Hostile takeovers: when the 'sale' or 'break-up' of the company is inevitable, the fiduciary obligation of the directors are to maximize immediate stockholder value by securing the
Supreme Court 1986: confirmed a preliminary injunctino by the DCC precluding Revlon from consummating a transaction with one bidder when an active and ongoing auction was ongoing
Corporate defensive tactics against take-over bids
Supreme Court 1985: BOD may only try to prevent a take-over where it can be shown that there was a threat to corporate policy and the defensive measures adopted were 1) proportional and 2) reasonable given the nature of the threat.
Modifies defensive tacts test in Unocal: involves BOD's ability to use defensive measures such as poison pills or buybacks to prevent a hostile takeover
Supreme Court 1995: BOD must first determine if the defensive measure is draconian in that it has the effect of 'precluding' or 'coercing' shareholders choice.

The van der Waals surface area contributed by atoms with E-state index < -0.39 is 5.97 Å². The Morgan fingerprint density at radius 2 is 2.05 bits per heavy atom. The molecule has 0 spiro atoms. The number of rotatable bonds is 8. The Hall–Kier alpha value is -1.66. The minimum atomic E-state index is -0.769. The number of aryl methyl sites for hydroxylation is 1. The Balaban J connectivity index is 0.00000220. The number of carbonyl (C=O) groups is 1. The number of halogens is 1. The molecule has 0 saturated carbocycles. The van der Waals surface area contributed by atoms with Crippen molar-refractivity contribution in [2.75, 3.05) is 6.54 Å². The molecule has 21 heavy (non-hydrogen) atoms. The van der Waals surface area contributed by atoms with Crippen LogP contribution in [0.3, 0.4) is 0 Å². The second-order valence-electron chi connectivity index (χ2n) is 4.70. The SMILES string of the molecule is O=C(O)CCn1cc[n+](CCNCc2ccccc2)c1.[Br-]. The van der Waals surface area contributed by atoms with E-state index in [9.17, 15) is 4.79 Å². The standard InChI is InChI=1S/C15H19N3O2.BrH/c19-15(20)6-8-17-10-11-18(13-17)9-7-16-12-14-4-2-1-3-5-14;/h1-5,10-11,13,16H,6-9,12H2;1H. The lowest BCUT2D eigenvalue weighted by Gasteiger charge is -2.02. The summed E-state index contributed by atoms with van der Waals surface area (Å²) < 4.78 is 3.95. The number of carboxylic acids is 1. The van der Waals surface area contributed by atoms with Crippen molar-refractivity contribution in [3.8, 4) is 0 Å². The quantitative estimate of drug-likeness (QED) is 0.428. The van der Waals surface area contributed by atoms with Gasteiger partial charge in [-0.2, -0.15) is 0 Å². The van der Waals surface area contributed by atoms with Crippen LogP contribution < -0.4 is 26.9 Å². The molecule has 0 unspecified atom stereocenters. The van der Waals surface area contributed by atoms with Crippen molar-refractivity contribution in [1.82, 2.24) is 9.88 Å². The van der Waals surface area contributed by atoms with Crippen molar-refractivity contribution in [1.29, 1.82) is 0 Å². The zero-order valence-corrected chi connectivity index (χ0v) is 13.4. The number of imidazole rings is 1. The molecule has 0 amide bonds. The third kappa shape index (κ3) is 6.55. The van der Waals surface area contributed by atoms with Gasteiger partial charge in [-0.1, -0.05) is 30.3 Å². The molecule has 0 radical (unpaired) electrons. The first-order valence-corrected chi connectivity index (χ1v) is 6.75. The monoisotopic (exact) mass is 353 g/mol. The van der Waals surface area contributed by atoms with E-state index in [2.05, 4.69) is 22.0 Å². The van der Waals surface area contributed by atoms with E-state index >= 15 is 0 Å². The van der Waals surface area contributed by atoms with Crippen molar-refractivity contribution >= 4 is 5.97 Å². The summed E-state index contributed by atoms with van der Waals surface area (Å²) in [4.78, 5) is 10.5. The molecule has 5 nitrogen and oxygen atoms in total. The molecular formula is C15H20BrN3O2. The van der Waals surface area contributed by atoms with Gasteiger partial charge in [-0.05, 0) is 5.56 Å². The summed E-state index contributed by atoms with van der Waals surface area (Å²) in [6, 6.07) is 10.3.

When a lock up is reasonable and when a company can bypass Revlon duties when selling itself: Time Warner merger litigation
Supreme Court 1989: Revlon was a company that laready was determined to sell itself to highest bidder. Time was not simply selling off assets, journalistic integrity was important. So no Revlon test, and there was a reasonable basis to maintain a corporate plan under Unocal.
Business Judgment rule
Supreme Court 1984: must show failed to act in 1) good faith; 2) honest belief that act was in best interest of the company and 3) on an informed basis.
Majority shareholders violated fiduciary duties by preclusively and coercively locking up the deal. Arguably most controversial M & A case in a decade. Deal contained 'lock-up' and
Supreme Court 2003
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